healthcare system (Elchoufani, 2018). Attaining a good health is the ultimate goal for all people and the overall population, so it is important that people study the interactions between race, gender, and socioeconomic status in this matter (ASPPH, n.d.). People in communities with lower socioeconomic status typically encounter fewer options for healthy food and a lack of health education as well as health care. All in all, studying minority health allows us to find methods in making health care more accessible for under-resourced populations, along with determining methods out services and resources can be dispersed to the populations which are more prone to certain illnesses (ASPPH, n.d.). The studying which results in better methods all benefit towards guiding the U.S. population to overall health
With the increasing immigrant population a third barrier affecting access to health care is a cultural barrier. Culture barriers can include values and beliefs, language and race and ethnicity. Health beliefs and behavior can become a barrier when patients decide not to seek medical treatment and instead turn to home remedies and healers when treating illnesses. Approximately 10% of Americans speak a language other than English and can be classified ad being limited in their proficiency. For these patients language becomes a barrier and they are less likely to receive optimal medical treatment (Flores, 2006). Horton and Johnson (2010) stress the importance of communication in reducing disparities and increasing the trust of patients in the health care system. As reported by the American College of Physicians, evidence reveals that racial and ethnic minorities are more likely to receive inferior care when compared with non-minorities. This occurs even when minorities have access to insurance and adequate income (Racial and ethnic disparities in health care, 2010).
In 2008, the death rates for infants was 53% higher for AI/AN women compared with non-Hispanic white women (Centers for Diseas Control, 2015). This is a significant disparity between these two populations. Good health is influenced by race, ethnicity, socioeconomic state, geographic locale, education, and lack of health insurance to name just a few (Healthy People, 2015). The comparison and contrast identified in previous paragraphs clearly presents the existing health disparity of AI/AN’s population.
In the United States today cultural diversity is growing more prevalent every day. The report from the Institute of Medicine (IOM: Unequal treatment, 2002) presented information that racial and ethnic minorities of all ages receive lower quality health care compared to their non-minority counterparts. Every effort should be made to stop the disparities surrounding cultural differences while attempting to understand the cultural health behaviors, increase cultural
Medical researcher, Dr. Leonard Egede, wrote "Race, Ethnicity, culture and disparities in healthcare," published in June of 2006 in the Journal of General Internal Medicine. He explains that patients of minority ethnicity experience greater morbidity and mortality from different chronic diseases than non- minorities. In his article, minority patients are more vulnerable populations and include groups that do not receive health care services. According to Dr. Egede, the Institution of Medicine (IOM) racial and ethnic disparities still exist in health care, since they are connected with worse outcomes in many cases, are not acceptable. Also, IOM reports that there are some interesting views in regard to comprehending and recognizing the sources of disparities, assisting factors, planning and measuring effective interventions to eliminate racial and ethnic disparities in health care. The role of IOM is significant because it provides suggestions and directs the importance of data collection that impacts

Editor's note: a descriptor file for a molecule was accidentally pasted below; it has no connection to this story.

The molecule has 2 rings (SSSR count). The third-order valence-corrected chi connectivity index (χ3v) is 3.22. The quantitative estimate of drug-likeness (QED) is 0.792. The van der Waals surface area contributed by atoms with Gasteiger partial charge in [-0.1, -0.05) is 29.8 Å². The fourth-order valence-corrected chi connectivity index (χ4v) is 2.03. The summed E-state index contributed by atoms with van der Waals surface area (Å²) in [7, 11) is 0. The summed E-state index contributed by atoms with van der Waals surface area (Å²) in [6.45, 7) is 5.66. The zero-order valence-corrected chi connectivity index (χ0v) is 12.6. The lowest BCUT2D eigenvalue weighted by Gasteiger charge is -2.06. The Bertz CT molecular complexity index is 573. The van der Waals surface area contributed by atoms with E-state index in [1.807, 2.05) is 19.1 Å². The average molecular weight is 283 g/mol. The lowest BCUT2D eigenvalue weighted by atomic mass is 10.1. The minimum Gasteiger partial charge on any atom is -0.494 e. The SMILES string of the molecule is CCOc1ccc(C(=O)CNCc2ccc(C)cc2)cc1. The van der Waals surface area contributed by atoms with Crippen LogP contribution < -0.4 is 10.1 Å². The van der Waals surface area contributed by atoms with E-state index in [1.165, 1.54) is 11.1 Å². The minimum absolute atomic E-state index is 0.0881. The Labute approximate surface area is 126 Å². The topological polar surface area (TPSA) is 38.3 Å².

When it comes to healthcare racial disparities continue to be an ongoing issue. In fact racial disparities have been a topic of discussion since desegregation. The US Department of Health and Human Services, in 1984 published a report that called attention to the healthcare disparities. The report was called Heath, United States 1983(Dougher, 2015). Within the context of the report there lies a passage that describes the major disparities that are within the burden of illness and death that is experienced by African Americans and other minorities, “despite significant progress in the overall health of the nation” (Dougher, 2015). It was evident that there was a serious lack of health care minorities.
Culture has more than one definition. It can be defined as the language spoken throughout a group of people or even the beliefs practiced. In the professional field of nursing, nurses are required to do more than administer medication or change bandages on a patient. To be able to fulfill a nurse’s job requirements, a nurse must learn to be culturally competent. Cultural competency in the professional field of nursing means to care and respect the patient whether or not the health care provider is in agreement with the patient’s decisions.